Polycystic Ovarian Syndrome (PCOS) is one of the most prevalent endocrine disorders affecting women of reproductive age. Between 5% – 10% of women are affected by PCOS and the disease is one of the primary causes of infertility. PCOS is usually characterized by a disproportionate amount of cysts on the ovaries. Not all women with polycystic ovaries have PCOS and not all women who have PCOS have polycystic ovaries. The cysts are not harmful other than causing hormonal imbalances. Further biochemical characterization through blood tests or ultrasounds is required to determine if the disease is present.
Endocrine disorders deal with the balance of hormones in our bodies. A woman with PCOS has an imbalance of many hormones in her body, including sex hormones. This imbalance of one type of hormone activates imbalances in other types of hormones which creates a detrimental cycle of imbalanced chemicals. Androgens are the generic name for male hormones and women who have PCOS have an excess of these hormones. Androgens can cause problems such as infrequent ovulation, excess hair growth, and severe acne. Other symptoms of PCOS include obesity, depression, and insulin resistance. Insulin resistance dramatically increases one’s chance of developing Type II diabetes.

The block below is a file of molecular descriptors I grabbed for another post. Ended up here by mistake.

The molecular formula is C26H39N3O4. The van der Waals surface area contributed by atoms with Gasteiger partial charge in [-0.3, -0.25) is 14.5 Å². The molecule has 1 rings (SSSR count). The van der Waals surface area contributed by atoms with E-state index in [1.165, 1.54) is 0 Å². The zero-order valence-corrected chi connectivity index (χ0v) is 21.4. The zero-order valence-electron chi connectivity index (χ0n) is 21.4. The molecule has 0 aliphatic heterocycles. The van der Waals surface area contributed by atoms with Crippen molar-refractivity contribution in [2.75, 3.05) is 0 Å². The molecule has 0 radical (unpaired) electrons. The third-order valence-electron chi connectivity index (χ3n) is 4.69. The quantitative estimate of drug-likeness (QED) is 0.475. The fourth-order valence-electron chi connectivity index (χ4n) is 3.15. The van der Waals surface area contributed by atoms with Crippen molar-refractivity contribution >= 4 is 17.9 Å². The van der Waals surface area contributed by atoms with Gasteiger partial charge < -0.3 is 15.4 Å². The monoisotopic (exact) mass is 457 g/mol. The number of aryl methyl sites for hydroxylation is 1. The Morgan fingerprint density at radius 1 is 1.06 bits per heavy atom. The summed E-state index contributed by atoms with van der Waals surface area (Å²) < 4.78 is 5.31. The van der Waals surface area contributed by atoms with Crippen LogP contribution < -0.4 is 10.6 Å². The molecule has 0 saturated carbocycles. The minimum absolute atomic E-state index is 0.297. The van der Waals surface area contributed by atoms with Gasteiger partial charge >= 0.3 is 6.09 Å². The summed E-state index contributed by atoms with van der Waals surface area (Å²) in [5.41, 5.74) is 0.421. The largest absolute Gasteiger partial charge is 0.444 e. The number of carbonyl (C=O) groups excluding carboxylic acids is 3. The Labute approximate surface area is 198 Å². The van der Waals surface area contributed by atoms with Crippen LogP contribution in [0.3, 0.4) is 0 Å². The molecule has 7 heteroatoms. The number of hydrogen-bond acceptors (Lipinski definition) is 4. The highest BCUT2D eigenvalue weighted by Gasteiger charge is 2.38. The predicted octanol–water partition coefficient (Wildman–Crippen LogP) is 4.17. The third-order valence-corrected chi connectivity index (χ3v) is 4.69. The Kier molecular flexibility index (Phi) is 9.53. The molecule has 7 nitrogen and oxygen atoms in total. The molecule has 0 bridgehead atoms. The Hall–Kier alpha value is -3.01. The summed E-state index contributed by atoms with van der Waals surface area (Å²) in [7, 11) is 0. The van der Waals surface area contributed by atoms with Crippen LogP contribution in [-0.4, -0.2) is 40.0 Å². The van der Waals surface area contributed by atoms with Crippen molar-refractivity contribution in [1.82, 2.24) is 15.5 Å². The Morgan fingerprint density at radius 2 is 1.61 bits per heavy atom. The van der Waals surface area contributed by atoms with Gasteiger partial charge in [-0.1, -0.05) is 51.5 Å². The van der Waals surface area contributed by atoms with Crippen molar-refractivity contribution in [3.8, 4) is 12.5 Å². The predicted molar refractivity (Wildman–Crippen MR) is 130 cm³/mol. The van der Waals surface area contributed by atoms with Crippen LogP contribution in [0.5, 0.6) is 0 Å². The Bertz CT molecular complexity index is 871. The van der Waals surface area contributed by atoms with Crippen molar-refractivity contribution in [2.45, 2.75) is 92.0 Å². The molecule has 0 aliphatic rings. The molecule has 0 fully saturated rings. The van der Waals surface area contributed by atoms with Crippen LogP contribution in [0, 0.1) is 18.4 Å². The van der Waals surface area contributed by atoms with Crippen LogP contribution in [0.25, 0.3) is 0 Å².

PCOS is thought to be hereditary, but this theory has yet to be proven. For even more information about PCOS please visit: